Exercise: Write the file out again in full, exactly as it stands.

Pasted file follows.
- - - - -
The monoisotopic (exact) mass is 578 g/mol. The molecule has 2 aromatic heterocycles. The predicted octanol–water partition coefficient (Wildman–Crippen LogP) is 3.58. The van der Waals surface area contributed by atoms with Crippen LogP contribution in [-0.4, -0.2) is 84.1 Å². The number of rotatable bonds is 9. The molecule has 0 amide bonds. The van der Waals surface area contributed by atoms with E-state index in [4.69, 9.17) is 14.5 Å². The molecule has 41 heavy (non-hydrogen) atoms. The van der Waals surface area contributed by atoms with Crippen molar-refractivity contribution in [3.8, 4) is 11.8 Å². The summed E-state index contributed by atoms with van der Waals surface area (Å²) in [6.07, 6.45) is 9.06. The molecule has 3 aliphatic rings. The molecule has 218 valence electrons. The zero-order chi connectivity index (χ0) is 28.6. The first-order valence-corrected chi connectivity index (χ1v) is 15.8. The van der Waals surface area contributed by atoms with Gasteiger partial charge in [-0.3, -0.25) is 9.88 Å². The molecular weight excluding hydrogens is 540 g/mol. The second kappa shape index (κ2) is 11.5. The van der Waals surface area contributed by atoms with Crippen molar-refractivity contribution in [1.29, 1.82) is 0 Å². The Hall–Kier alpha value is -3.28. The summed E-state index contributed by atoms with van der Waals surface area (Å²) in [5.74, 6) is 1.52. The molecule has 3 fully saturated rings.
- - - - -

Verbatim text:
The monoisotopic (exact) mass is 578 g/mol. The molecule has 2 aromatic heterocycles. The predicted octanol–water partition coefficient (Wildman–Crippen LogP) is 3.58. The van der Waals surface area contributed by atoms with Crippen LogP contribution in [-0.4, -0.2) is 84.1 Å². The number of rotatable bonds is 9. The molecule has 0 amide bonds. The van der Waals surface area contributed by atoms with E-state index in [4.69, 9.17) is 14.5 Å². The molecule has 41 heavy (non-hydrogen) atoms. The van der Waals surface area contributed by atoms with Crippen molar-refractivity contribution in [3.8, 4) is 11.8 Å². The summed E-state index contributed by atoms with van der Waals surface area (Å²) in [6.07, 6.45) is 9.06. The molecule has 3 aliphatic rings. The molecule has 218 valence electrons. The zero-order chi connectivity index (χ0) is 28.6. The first-order valence-corrected chi connectivity index (χ1v) is 15.8. The van der Waals surface area contributed by atoms with Gasteiger partial charge in [-0.3, -0.25) is 9.88 Å². The molecular weight excluding hydrogens is 540 g/mol. The second kappa shape index (κ2) is 11.5. The van der Waals surface area contributed by atoms with Crippen molar-refractivity contribution in [1.29, 1.82) is 0 Å². The Hall–Kier alpha value is -3.28. The summed E-state index contributed by atoms with van der Waals surface area (Å²) in [5.74, 6) is 1.52. The molecule has 3 fully saturated rings.